Few U.S. Consumers Handle Chicken Safely, Raising Food Poisoning Risks: Study

Many Americans may be handling poultry products in their kitchens improperly, posing a potentially serious risk of food poisoning, according to new research.

In a study published in the January 2015 issue of the Journal of Food Protection, researchers outlined the results of a nationally representative web food survey of U.S. adult grocery shoppers, which was designed to determine participants follow recommended food safety practices when handling raw poultry at home. The findings suggest that nearly three-quarters of people don’t.

Researchers focused on several areas where consumers deviated from proper food handling safety guidelines, including washing raw poultry before cooking (which is not recommended), proper refrigerator storage of raw poultry, use of a food thermometer, and proper thawing of raw poultry in cold water.

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The findings revealed 70% of consumers reported washing or rinsing raw poultry chicken or turkey before cooking it. This is not recommended, and is deemed an unsafe practice because contaminated water can splash onto other foods and kitchen surfaces, contaminating these items and leading to the transfer of pathogens.

Fewer than two-thirds of consumers reported having a food thermometer in their kitchen. Among these consumers, less than 26% reported using the thermometer to check the internal temperature of smaller cuts of poultry and ground poultry.

“Pathogens, such as Salmonella and Campylobacter, may be present on raw poultry. Using a food thermometer is the only reliable way to ensure food is cooked to a safe internal temperature to destroy any harmful bacteria that may be present,” Kosa noted. “USDA recommends that consumers cook all poultry to a safe minimum internal temperature of 165 degrees Fahrenheit.”

Katherine Kosa, food nutrition policy researcher at RTI international, and the team of researchers found use of a food thermometer was much higher, ranging from 57% to 73%, when consumers cooked whole chickens and turkeys.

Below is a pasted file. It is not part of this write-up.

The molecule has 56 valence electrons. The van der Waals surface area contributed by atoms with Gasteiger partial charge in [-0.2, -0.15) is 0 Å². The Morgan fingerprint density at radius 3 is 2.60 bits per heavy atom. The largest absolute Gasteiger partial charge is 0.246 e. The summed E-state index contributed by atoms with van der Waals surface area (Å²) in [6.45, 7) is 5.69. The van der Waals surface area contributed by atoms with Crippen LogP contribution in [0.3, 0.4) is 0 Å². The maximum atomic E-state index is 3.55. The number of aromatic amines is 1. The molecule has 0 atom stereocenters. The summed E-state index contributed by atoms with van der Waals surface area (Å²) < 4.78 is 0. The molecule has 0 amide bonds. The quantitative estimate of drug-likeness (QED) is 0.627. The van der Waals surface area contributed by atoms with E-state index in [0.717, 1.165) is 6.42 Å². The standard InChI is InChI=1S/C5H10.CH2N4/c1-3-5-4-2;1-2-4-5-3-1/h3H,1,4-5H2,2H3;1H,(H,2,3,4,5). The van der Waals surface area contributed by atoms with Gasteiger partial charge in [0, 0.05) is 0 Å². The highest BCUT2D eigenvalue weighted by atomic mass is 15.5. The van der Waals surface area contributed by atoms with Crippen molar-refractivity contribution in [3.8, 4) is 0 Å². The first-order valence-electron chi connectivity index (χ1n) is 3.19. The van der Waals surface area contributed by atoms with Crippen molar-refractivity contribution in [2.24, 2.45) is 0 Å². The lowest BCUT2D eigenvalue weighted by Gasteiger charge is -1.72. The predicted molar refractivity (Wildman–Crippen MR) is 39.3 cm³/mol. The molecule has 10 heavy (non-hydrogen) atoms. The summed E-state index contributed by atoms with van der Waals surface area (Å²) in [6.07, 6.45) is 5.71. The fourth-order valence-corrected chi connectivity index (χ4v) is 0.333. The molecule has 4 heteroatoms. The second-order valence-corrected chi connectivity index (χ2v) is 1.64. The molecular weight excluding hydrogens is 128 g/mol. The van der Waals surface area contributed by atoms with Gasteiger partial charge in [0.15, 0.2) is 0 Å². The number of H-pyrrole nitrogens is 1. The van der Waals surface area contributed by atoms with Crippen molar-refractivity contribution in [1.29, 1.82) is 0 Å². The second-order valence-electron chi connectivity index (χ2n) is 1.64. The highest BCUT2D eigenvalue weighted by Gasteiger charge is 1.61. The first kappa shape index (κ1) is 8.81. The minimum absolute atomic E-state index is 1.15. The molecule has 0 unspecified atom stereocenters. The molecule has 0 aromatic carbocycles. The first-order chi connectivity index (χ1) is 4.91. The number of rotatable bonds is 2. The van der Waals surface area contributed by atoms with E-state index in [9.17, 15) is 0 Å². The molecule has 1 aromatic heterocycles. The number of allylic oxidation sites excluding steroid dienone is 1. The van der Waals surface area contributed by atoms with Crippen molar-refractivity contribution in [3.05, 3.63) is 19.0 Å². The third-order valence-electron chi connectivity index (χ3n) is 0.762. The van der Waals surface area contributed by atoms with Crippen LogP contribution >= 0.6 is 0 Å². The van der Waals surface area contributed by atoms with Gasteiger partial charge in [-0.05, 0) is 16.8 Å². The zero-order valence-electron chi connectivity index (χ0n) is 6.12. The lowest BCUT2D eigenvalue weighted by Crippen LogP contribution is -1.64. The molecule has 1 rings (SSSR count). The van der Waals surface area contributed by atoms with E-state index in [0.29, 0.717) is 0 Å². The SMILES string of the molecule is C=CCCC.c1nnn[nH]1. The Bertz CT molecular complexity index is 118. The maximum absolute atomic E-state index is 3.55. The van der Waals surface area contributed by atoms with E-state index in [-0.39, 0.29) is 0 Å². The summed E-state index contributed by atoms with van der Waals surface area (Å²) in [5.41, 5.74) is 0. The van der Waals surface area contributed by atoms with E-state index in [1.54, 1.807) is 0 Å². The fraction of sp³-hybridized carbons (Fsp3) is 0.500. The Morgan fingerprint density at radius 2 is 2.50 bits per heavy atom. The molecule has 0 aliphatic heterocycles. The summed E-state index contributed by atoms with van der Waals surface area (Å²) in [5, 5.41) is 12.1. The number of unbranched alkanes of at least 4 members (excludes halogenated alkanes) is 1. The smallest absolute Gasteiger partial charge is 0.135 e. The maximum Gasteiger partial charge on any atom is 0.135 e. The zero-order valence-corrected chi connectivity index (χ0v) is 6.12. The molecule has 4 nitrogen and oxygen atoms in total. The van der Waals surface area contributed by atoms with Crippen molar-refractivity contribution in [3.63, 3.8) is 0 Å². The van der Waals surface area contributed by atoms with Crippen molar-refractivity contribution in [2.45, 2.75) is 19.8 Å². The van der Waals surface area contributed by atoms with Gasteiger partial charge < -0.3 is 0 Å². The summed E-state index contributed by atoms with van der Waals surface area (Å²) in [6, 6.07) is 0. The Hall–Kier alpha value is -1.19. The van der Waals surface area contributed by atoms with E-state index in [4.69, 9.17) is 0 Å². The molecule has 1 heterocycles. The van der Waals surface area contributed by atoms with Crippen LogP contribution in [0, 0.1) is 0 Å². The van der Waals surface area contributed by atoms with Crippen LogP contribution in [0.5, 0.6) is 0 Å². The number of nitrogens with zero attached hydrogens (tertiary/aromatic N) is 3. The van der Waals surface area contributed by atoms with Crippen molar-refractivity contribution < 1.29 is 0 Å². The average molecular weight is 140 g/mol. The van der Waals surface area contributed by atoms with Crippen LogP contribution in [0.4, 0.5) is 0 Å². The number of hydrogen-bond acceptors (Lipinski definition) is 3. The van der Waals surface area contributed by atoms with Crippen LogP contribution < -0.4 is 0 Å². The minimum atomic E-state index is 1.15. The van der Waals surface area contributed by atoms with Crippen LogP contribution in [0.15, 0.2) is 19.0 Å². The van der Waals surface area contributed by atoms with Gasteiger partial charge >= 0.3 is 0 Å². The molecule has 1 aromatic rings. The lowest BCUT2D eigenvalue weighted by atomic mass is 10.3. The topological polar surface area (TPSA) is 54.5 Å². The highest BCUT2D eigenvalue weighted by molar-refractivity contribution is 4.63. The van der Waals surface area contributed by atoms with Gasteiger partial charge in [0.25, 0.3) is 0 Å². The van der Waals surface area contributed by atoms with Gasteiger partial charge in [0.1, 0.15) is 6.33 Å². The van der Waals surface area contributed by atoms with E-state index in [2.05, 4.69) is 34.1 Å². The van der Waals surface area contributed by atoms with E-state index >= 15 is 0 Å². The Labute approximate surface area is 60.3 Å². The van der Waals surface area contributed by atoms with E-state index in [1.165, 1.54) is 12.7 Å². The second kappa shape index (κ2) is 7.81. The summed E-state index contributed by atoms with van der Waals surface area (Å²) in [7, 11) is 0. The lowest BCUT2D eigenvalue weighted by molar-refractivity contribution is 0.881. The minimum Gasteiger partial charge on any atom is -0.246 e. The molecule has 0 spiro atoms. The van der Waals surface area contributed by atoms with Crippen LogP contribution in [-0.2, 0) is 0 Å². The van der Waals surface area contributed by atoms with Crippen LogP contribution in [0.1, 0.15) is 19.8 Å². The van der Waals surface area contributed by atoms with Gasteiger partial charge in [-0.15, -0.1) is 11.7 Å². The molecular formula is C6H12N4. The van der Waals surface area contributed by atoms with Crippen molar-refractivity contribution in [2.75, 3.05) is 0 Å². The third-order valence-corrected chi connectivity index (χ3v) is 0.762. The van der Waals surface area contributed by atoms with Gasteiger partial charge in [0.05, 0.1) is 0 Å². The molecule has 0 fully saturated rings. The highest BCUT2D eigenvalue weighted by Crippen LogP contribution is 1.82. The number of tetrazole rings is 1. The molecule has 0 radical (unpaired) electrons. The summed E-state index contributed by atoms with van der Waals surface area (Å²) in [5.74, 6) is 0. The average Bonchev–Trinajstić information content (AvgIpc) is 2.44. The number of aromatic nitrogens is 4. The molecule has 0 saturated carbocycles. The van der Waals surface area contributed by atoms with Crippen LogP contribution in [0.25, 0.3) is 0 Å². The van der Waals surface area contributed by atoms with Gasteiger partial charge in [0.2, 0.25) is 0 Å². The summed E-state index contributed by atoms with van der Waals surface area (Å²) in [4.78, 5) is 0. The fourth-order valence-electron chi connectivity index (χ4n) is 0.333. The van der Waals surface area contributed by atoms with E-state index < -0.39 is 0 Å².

Only about 18% of consumers reported correctly storing raw poultry in the refrigerator. Eleven percent of consumers who reported they thaw raw poultry in cold water, reported to doing so correctly.

Raw poultry should never be thawed at room temperature on the countertop. Instead it should be thawed at safe temperatures, in the refrigerator, in cold water or in the microwave. If thawed in cold water, food should be cooked immediately.

Salmonella and Campylobacter are two pathogens that cause a combined total of 1.8 million foodborne infections each year in the United States.

Most of the foodborne illness outbreaks are associated with eating raw or undercooked poultry, or with cross-contamination of food items. Between 1998 and 2008, 20% of Salmonella and 16% of Campylobacter outbreaks are associated with food prepared inside the home.

New Poultry Safety Standards

Kosa said the findings will be used to develop educational materials to help consumers learn to handle food properly.

In January, the U.S. Department of Agriculture’s (USDA) Food Safety and Inspection Service announced new standards for chicken and turkey, specifically aimed at reducing the number of campylobacter and salmonella food poisoning cases in the U.S. The new rules include a more frequent sampling schedule, and new pathogen reduction performance standards for chicken parts, such as legs, thighs, breasts and wings.

USDA officials expect the new standard to cut salmonella illnesses by at least 30%, and campylobacter food poisoning from 19% to 37%.

Salmonella attacks the gastrointestinal tract, causing mild to severe symptoms. For most healthy adults, problems associated with food poisoning from salmonella typically resolve after a few days or weeks. However, young children, the elderly, and individuals with compromised immune systems have an increased risk of suffering severe food poisoning after ingesting the bacteria. If not properly treated, some cases of salmonella food poisoning can lead to hospitalization, dehydration or death.

Every year, Salmonella is estimated to cause about 1.2 million illnesses in the United States, the vast majority of which go unreported. Illnesses usually last four to seven days causing diarrhea, fever and abdominal cramping. In severe cases the pathogen can cause death.

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